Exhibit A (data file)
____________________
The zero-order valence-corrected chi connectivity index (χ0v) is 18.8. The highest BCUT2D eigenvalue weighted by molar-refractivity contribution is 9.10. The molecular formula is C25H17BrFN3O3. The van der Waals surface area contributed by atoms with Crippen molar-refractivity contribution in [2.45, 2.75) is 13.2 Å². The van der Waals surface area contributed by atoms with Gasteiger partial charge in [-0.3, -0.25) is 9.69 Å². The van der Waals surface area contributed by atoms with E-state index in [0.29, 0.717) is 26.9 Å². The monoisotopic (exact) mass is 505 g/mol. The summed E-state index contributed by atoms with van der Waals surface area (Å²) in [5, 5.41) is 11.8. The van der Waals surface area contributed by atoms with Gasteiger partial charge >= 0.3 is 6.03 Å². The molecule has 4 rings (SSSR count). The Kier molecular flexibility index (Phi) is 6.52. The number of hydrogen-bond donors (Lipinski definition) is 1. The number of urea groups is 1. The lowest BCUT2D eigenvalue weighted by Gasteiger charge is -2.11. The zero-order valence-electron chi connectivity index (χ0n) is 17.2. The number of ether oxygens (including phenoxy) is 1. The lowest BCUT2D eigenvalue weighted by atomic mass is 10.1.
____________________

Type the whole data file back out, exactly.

The zero-order valence-corrected chi connectivity index (χ0v) is 18.8. The highest BCUT2D eigenvalue weighted by molar-refractivity contribution is 9.10. The molecular formula is C25H17BrFN3O3. The van der Waals surface area contributed by atoms with Crippen molar-refractivity contribution in [2.45, 2.75) is 13.2 Å². The van der Waals surface area contributed by atoms with Gasteiger partial charge in [-0.3, -0.25) is 9.69 Å². The van der Waals surface area contributed by atoms with E-state index in [0.29, 0.717) is 26.9 Å². The monoisotopic (exact) mass is 505 g/mol. The summed E-state index contributed by atoms with van der Waals surface area (Å²) in [5, 5.41) is 11.8. The van der Waals surface area contributed by atoms with Gasteiger partial charge >= 0.3 is 6.03 Å². The molecule has 4 rings (SSSR count). The Kier molecular flexibility index (Phi) is 6.52. The number of hydrogen-bond donors (Lipinski definition) is 1. The number of urea groups is 1. The lowest BCUT2D eigenvalue weighted by Gasteiger charge is -2.11. The zero-order valence-electron chi connectivity index (χ0n) is 17.2. The number of ether oxygens (including phenoxy) is 1. The lowest BCUT2D eigenvalue weighted by atomic mass is 10.1.